Ireland Confirms 'Irish' Dubai Killers Don't Exist

The three Irish passport-holders accused of taking part in the assassination of a Hamas commander in Dubai last month do not exist, Ireland's Department of Foreign Affairs said on Tuesday.

The trio of alleged Irishmen identified Monday in Dubai as Gail Folliard, Evan Dennings and Kevin Daveron do not appear in Ireland's records of legitimate passport-holders, said the government.

"We are unable to identify any of those three individuals as being genuine Irish citizens. Ireland has issued no passports in those names," the department said in a statement.

The government added that the Irish passport numbers publicized by Dubai authorities also are counterfeits, because they have the wrong number of digits and contain no letters.

British government sources told the Daily Telegraph earlier Tuesday that the three Irish passport-holders were most likely Mossad agents carrying false documentation.

The Telegraph report came one day after Dubai Police Chief Lt. Gen. Dhahi Khalfan Tamim announced that senior Hamas official Mahmoud al-Mabhouh was murdered by an 11-member hit squad of mercenaries carrying European passports.

The group was responsible for killing the Hamas commander in his hotel room on January 20, a slaying that has elicited vows of revenge from the Palestinian militant group.

Dubai will soon issue arrest warrants for the 11 suspects, but Tamim said Monday that he had still not ruled out Israeli involvement. While he did not accuse Israel directly, Tamim did say it was possible that "leaders of certain countries gave orders to their intelligence agents."

"We do not rule out Mossad, but when we arrest those suspects we will know who masterminded it. [We have not] issued arrest warrants yet, but will do so soon," he told a press conference on Monday.

He told reporters that six members of the alleged assassination team held British passports, three held Irish passports, and one each from France and Germany. A leading suspect, who carried a French passport, left Dubai for Munich via Qatar after the killing, Tamim added.

Police released the suspects' photos, names, nationalities and details from their passports, which authorities said were not fake.

"Israel carries out a lot of assassinations in many countries, even in countries it is allied to," Tamim said, adding that Mabhouh may have been killed by electrocution.

The Jordanian government on Tuesday confirmed that it had extradited two Palestinians to the United Arab Emirates authorities in connection with the assassination.

"The extradition took place in accordance with observed legal and official rules and the relevant bilateral agreements," Minister of State for Media Affairs Nabil Sharif said in a statement.

Sharif declined to divulge the identity or the affiliations of the two Palestinians, saying "it was up to the UAE authorities to do so."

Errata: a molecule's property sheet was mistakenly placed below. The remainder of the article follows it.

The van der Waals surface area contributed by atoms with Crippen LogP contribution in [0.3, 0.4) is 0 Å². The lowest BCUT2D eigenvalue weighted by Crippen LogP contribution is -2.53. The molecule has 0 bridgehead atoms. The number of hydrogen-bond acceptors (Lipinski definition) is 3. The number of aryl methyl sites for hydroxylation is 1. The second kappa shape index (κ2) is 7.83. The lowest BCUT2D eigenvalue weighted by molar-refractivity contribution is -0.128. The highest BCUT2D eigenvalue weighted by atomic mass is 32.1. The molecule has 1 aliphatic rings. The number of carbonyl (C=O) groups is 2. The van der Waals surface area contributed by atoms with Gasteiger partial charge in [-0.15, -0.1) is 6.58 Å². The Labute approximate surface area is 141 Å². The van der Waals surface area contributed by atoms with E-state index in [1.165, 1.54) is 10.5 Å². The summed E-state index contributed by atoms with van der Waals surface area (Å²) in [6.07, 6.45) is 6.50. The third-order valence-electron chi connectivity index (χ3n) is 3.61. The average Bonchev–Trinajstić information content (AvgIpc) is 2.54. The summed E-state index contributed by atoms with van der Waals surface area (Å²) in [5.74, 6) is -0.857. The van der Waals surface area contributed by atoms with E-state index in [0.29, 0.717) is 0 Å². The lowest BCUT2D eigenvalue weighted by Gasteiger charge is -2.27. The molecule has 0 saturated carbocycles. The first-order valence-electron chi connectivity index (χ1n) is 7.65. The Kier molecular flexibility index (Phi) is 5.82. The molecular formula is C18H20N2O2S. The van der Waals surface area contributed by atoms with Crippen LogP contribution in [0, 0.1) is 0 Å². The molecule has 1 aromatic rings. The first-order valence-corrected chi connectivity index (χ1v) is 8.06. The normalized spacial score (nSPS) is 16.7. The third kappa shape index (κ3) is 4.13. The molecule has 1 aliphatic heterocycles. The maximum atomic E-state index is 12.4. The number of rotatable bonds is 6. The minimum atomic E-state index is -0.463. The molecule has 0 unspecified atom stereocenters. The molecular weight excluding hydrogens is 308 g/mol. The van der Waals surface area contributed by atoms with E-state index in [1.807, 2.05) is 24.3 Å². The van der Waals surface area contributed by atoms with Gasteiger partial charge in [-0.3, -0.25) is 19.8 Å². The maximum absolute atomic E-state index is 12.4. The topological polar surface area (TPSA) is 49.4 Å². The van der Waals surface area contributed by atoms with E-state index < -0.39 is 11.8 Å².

The rival Palestinian groups - Hamas and President Mahmoud Abbas' Fatah movement - were involved in verbal exchanges on Tuesday regarding the camp to which the two Palestinian suspects belonged.

At Monday's news conference, Tamim revealed surveillance video of the alleged assassination team arriving on separate flights to Dubai the day before Mabhouh was found dead; the suspects also checked into separate hotels. They paid for all expenses in cash and used different mobile phone cards to avoid being traced, he added.

The killing itself took just 10 minutes, Tamim said. Several members of the hit squad followed the Hamas man - even riding with him in the same elevator to determine his room number - and then checked into the room across the hall. Four assassins later entered his room in the Al Bustan Rotana Hotel while he was out, using an electronic device to open the door, and waited for him to return, Tamim said.

He added that there was "serious penetration into al-Mabhouh's security prior to his arrival" in Dubai, but that it appeared he was traveling alone.

"Hamas did not tell us who he was. He was walking around alone," said Tamim. "If he was such an important leader, why didn't he have people escorting him?"

Tamim said there had been at least one unsuccessful attempt to break into Mabhouh's room. It was unclear whether he opened the door to his killers or if the room was forcibly entered.

The killing took place about five hours after Mabhouh arrived at the hotel and all 11 suspects were out of the United Arab Emirates within 19 hours of their arrivals, he added.

The mercenaries were apparently dressed in tennis gear and visited several hotels on the day of the assassination in order to remain inconspicuous.

Tamim said the suspects left some evidence, but declined to elaborate. He urged the countries linked to the alleged killers to cooperate with the investigation.

Tamim also said forensic tests indicate Mabhouh died of suffocation, but lab analyses are still under way.

Violent crime is rare in Dubai, part of the United Arab Emirates and a regional trading and tourism hub. Like most Arab countries, the UAE has no diplomatic ties with Israel and Israelis are routinely denied entry.

Last week the Paris-based journal Intelligence Online reported that Dubai's secret service requested assistance from its counterparts in Egypt and Jordan, and from Interpol. Yet it seems unlikely that Egypt or Jordan could provide much help as both are hostile to Hamas.

The journal said Dubai's government had ordered that Hamas itself be kept out of the probe, but Hamas is conducting its own investigation, with help from Iran and Syria. Top Hamas figures have denied that Mabhouh was en route to Iran.